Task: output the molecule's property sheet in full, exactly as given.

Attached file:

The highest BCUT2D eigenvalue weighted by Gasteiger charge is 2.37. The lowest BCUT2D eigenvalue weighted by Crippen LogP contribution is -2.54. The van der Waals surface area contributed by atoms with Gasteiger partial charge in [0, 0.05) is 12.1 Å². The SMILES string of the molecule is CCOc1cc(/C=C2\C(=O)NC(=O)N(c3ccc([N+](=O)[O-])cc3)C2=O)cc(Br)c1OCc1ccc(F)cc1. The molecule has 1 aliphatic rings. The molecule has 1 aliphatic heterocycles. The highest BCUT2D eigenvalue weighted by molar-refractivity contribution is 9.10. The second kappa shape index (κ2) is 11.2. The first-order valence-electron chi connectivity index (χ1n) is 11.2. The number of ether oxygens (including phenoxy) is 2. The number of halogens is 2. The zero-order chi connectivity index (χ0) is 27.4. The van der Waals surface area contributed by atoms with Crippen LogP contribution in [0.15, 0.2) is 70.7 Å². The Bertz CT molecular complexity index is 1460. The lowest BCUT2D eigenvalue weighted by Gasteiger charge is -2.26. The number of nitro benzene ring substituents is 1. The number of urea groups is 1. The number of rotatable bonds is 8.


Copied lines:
The highest BCUT2D eigenvalue weighted by Gasteiger charge is 2.37. The lowest BCUT2D eigenvalue weighted by Crippen LogP contribution is -2.54. The van der Waals surface area contributed by atoms with Gasteiger partial charge in [0, 0.05) is 12.1 Å². The SMILES string of the molecule is CCOc1cc(/C=C2\C(=O)NC(=O)N(c3ccc([N+](=O)[O-])cc3)C2=O)cc(Br)c1OCc1ccc(F)cc1. The molecule has 1 aliphatic rings. The molecule has 1 aliphatic heterocycles. The highest BCUT2D eigenvalue weighted by molar-refractivity contribution is 9.10. The second kappa shape index (κ2) is 11.2. The first-order valence-electron chi connectivity index (χ1n) is 11.2. The number of ether oxygens (including phenoxy) is 2. The number of halogens is 2. The zero-order chi connectivity index (χ0) is 27.4. The van der Waals surface area contributed by atoms with Crippen LogP contribution in [0.15, 0.2) is 70.7 Å². The Bertz CT molecular complexity index is 1460. The lowest BCUT2D eigenvalue weighted by Gasteiger charge is -2.26. The number of nitro benzene ring substituents is 1. The number of urea groups is 1. The number of rotatable bonds is 8.